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What Happens to Business Entities When Owners or Partners Pass Away?


When you build a business, you don’t just build it for you. You also build it for your family, or your legacy. You hope that after you are gone, that your business will continue to support your family, and perhaps, carry on your name.

But will it? What happens to your business when you pass away?

Uniformity Among Documents

Unlike many other assets, a business is unique in that you may have estate planning documents that dictate what will happen to your business when you pass but you also have corporate documents, like operating agreements, partnership agreements, resolutions, or shareholder agreements, that also deal with the same situation.

The key to ensuring that your business (or your interest in the business) continues to do what you want or need, is to ensure that all of these documents work in harmony, without contradicting each other.

Sole Proprietorships

For sole proprietorships, there is a good and a bad. The good is that little planning is needed. But the bad is because there is no way to pass on a sole proprietorship, or leave it to anymore. You are, legally, the business, and when you are gone, so too is the business.

The business may have assets, like property, machinery, or IP rights, all of which can individually be left to whomever you designate. But the business cannot just pass along pursuant to corporate documents, and keep running, and absent an estate plan that handles these matters, the property that you/the sole proprietorship owned, will be part of the probate estate, and passed to whomever you designate (or intestate, if you have no estate plan).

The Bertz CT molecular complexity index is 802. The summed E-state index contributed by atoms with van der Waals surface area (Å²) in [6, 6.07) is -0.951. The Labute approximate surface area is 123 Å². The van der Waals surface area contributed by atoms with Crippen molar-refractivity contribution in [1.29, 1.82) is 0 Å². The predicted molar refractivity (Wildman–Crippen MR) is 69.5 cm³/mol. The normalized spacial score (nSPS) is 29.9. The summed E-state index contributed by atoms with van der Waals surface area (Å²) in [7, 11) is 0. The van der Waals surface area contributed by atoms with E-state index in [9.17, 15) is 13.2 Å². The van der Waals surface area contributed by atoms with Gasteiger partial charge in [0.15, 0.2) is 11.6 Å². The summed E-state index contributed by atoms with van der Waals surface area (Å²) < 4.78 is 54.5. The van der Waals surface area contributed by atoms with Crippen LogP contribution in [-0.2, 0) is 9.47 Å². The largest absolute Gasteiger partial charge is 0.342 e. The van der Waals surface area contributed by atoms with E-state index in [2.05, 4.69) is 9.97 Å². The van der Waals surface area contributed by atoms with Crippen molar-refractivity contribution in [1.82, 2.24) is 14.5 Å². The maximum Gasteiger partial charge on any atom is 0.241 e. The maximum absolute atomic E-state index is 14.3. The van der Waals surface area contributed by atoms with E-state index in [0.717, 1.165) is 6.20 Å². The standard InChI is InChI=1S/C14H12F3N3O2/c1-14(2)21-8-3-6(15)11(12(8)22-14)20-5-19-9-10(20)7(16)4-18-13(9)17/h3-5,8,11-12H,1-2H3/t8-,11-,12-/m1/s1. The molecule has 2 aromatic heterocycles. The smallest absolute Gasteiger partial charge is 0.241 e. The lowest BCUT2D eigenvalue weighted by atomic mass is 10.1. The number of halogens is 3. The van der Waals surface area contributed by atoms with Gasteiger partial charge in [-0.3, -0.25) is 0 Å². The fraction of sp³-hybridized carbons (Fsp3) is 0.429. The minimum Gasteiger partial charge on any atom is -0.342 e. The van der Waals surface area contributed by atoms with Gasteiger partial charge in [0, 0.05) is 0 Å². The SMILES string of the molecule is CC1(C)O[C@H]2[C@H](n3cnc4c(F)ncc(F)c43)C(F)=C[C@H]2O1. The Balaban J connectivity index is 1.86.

Partnerships are a hybrid—like a sole proprietorship, the partnership will terminate on a partner’s passing. But unlike a sole proprietorship, you can take steps to ensure the business continues, by having a partnership that says what happens when a partner passes away.

That agreement can require the other partner to purchase the deceased partner’s interest, or can allow the deceased’s partner’s beneficiaries to step in the shoes of the deceased partner.

LLCs and Corporations

LLCs and corporations do not automatically terminate on the death of an owner or manager. This is good because the business continues on. But it can be difficult for the remaining owners or managers, because the deceased’s interest in the LLC, passes according to the deceased’s estate plan or intestate pursuant to state law.

This can leave LLC managers with other managers that they don’t want to work with. But like a partnership, the LLC’s operating agreement can require the LLC to buy out the interest of the beneficiaries of the deceased manager.

Probate Court Involvement

In situations where the business carries on after an owner or manager’s passing, the business needs to have a vehicle that allows it to pass to others outside of probate. If none exists, the probate court will need to manage the business, or at least, major decisions made by the business would need to be approved  by the probate court.

This is not a good situation for a business to be in, because the business can’t make on-the-fly decisions, as well as the extra cost and time of needing court approval to manage the affairs of the business.

Make sure your corporate documents work for you now, and in the future. Let us review your corporate paperwork. Call our Fort Lauderdale business lawyers at Sweeney Law P.A. at 954-440-3993 today.



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